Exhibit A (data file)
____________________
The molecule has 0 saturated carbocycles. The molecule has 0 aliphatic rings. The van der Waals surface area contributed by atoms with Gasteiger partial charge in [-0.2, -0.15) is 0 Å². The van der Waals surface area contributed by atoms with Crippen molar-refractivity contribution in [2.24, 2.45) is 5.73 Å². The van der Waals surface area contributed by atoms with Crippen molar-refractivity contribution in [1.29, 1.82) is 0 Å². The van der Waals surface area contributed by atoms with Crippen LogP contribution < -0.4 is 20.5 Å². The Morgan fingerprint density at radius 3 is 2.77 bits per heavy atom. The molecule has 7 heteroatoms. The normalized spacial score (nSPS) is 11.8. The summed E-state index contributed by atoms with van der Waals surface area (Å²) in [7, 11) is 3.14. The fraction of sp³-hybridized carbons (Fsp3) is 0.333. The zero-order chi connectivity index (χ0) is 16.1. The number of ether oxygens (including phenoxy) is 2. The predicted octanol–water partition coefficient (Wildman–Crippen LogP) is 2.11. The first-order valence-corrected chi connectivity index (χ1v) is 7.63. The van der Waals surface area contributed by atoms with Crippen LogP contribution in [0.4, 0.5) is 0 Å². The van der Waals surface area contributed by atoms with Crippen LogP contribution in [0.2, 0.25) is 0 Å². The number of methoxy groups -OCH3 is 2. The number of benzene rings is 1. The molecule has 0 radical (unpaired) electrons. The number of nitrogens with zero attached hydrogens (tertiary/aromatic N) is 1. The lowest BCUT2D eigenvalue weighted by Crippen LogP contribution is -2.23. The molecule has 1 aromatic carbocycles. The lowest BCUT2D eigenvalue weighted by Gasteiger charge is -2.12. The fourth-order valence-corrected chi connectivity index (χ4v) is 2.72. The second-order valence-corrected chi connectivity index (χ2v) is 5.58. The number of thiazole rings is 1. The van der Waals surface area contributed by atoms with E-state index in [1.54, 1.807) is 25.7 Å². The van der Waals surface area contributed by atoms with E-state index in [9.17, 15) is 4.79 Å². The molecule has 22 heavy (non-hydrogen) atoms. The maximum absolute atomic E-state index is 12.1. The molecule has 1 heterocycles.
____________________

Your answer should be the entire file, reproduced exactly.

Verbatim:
The molecule has 0 saturated carbocycles. The molecule has 0 aliphatic rings. The van der Waals surface area contributed by atoms with Gasteiger partial charge in [-0.2, -0.15) is 0 Å². The van der Waals surface area contributed by atoms with Crippen molar-refractivity contribution in [2.24, 2.45) is 5.73 Å². The van der Waals surface area contributed by atoms with Crippen molar-refractivity contribution in [1.29, 1.82) is 0 Å². The van der Waals surface area contributed by atoms with Crippen LogP contribution < -0.4 is 20.5 Å². The Morgan fingerprint density at radius 3 is 2.77 bits per heavy atom. The molecule has 7 heteroatoms. The normalized spacial score (nSPS) is 11.8. The summed E-state index contributed by atoms with van der Waals surface area (Å²) in [7, 11) is 3.14. The fraction of sp³-hybridized carbons (Fsp3) is 0.333. The zero-order chi connectivity index (χ0) is 16.1. The number of ether oxygens (including phenoxy) is 2. The predicted octanol–water partition coefficient (Wildman–Crippen LogP) is 2.11. The first-order valence-corrected chi connectivity index (χ1v) is 7.63. The van der Waals surface area contributed by atoms with Crippen LogP contribution in [0.4, 0.5) is 0 Å². The van der Waals surface area contributed by atoms with Crippen LogP contribution in [0.2, 0.25) is 0 Å². The number of methoxy groups -OCH3 is 2. The number of benzene rings is 1. The molecule has 0 radical (unpaired) electrons. The number of nitrogens with zero attached hydrogens (tertiary/aromatic N) is 1. The lowest BCUT2D eigenvalue weighted by Crippen LogP contribution is -2.23. The molecule has 1 aromatic carbocycles. The lowest BCUT2D eigenvalue weighted by Gasteiger charge is -2.12. The fourth-order valence-corrected chi connectivity index (χ4v) is 2.72. The second-order valence-corrected chi connectivity index (χ2v) is 5.58. The number of thiazole rings is 1. The van der Waals surface area contributed by atoms with E-state index in [1.54, 1.807) is 25.7 Å². The van der Waals surface area contributed by atoms with E-state index in [9.17, 15) is 4.79 Å². The molecule has 22 heavy (non-hydrogen) atoms. The maximum absolute atomic E-state index is 12.1. The molecule has 1 heterocycles.